Thursday, November 06, 2008

Self, Not Others, Part II

Zen and Buddhist teachings often emphasize the ephemeral nature of the self. The self is impermanent, empty of independent existence - a mere aggregate of conditions and, when any one condition is removed, the self ceases to exist.

Considering his body in light of the four elements which were thought to make up all matter, the Buddha said,

“This body of mine is a combination of the four elements. Its hair, nails, teeth, skin, flesh, muscles, bones, and marrow belong to the earth. Its saliva, tears, pus, blood, snot, froth, phlegm, semen, urine, and feces belong to water. Its warmth belongs to fire. And its movement and stillness belong to wind. Take away each of the four elements, and this body turns out to be an illusion. Where is it now?” (Complete Enlightenment Sutra)

(In conversation with my teacher, he said he found it odd that the Buddha assigned feces to the element of water, not earth. I think the assignment says a great deal about the diet of the medicants in that day, and its effects on the digestive system.)

We now know, of course, that the building blocks of all matter are much more complex than the four elements, but this new knowledge only reinforces the Buddha's point. If I'm made up of organs, which are composed of tissues, which are composed of cells, which are composed of organic chemicals, which are made up of atoms, which consist of neutrons, protons and electrons, which are made up of quarks and neutrinos and other sub-atomic particles, which are composed of, I don't know, strings they tell me - then on what level does life exist? On what level does the self reside? If I'm alive, are my bodily chemicals alive? Are their atoms alive? It they're not, then how can I, made up of non-living elements, be myself a living being?

If it's so hard to find life, so much the harder it is to find the ego, the personality, the self.

In the Majjhima Nikaya, or Middle-Length Discourses, the Buddha said:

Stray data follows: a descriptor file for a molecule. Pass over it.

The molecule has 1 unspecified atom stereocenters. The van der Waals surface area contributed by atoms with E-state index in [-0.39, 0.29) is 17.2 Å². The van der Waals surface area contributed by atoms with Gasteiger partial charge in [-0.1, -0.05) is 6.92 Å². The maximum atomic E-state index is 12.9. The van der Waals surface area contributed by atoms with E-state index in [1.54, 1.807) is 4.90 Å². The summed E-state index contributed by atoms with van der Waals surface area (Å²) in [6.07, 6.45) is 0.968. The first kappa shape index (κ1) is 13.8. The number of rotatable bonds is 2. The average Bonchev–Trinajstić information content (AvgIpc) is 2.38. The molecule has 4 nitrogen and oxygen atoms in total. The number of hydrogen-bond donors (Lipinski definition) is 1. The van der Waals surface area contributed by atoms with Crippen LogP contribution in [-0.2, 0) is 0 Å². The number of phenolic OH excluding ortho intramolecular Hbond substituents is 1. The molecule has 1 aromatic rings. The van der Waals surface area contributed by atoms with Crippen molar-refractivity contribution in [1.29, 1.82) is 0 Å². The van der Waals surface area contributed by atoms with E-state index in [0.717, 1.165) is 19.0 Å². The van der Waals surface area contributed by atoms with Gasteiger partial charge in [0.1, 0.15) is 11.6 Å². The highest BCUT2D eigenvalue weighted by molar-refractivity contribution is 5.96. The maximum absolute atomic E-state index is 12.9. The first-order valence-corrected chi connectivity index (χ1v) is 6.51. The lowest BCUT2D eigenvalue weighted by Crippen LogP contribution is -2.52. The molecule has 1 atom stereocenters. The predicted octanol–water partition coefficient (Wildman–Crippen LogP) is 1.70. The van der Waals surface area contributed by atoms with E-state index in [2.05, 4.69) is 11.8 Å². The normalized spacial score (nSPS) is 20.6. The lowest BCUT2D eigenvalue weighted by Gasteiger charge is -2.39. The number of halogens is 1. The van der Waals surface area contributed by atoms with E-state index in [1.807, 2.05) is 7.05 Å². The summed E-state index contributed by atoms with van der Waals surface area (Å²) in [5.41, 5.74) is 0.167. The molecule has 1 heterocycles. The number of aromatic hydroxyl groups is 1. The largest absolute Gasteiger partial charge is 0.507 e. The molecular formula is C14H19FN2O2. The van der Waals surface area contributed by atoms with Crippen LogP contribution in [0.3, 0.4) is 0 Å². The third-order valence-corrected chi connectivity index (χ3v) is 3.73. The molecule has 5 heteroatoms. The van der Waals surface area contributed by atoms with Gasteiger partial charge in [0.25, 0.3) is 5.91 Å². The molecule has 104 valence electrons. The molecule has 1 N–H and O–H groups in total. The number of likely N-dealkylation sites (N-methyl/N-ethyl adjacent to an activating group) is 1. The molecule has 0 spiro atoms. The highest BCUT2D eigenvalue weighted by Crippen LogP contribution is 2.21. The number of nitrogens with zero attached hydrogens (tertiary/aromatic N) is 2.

"If there really existed an Ego, there would be also something which belonged to the Ego. As, however, in truth and reality, neither an Ego nor anything belonging to an Ego can be found, is it not really an utter fool's doctrine to say: This is the world, this am I; after death I shall be permanent, persisting and eternal?"
The Buddha here discounts an Ego-self existing in this world, as well as a soul or self existing in the afterlife. These teachings resonate throughout Buddhism and Zen, to the point where teachers often claim that the Ego-self is just an illusion, that belief in the existence of the Ego-self is a delusion. You, it is claimed, don't exist!

So when Mahakasyapa, out in the sun mixing mud, said, "If I don't do this, who else will do it for me?" it was a complete refutation of this philosophical idea of no-self, an acceptance of the obvious in the very concrete world of, well, mixing concrete.

1 comment:

GreenSmile said...

It has been my good fortune to have some time ago intuited this basic teaching of the Buddha.

I can explain also why I can forgive others [and myself even] for thinking or acting as if they have a self or its objectification in conventional western religious thinking, the soul.

The insight is hard to use. When I act badly, it is often because this self I do not have has perceived threat. Sensing threat is hard to do without positing that you have an identity...what after all is your would be attacker attacking? That proves nothing if you think about it but who does this thinking? Identity is in truth multiple but that is awkward. "self" is a shorthand and I would let the average ape alone with his useful simplicity.

Though it sounds as if it rests entirely upon the assumption that self exits, the most cherished teaching of the Jewish sage Hillel can also be read as a defining illustration of what matters about this short hand we call the self:
If I am not for myself, who will be?
If I am only for myself, what am I?
If not now, when?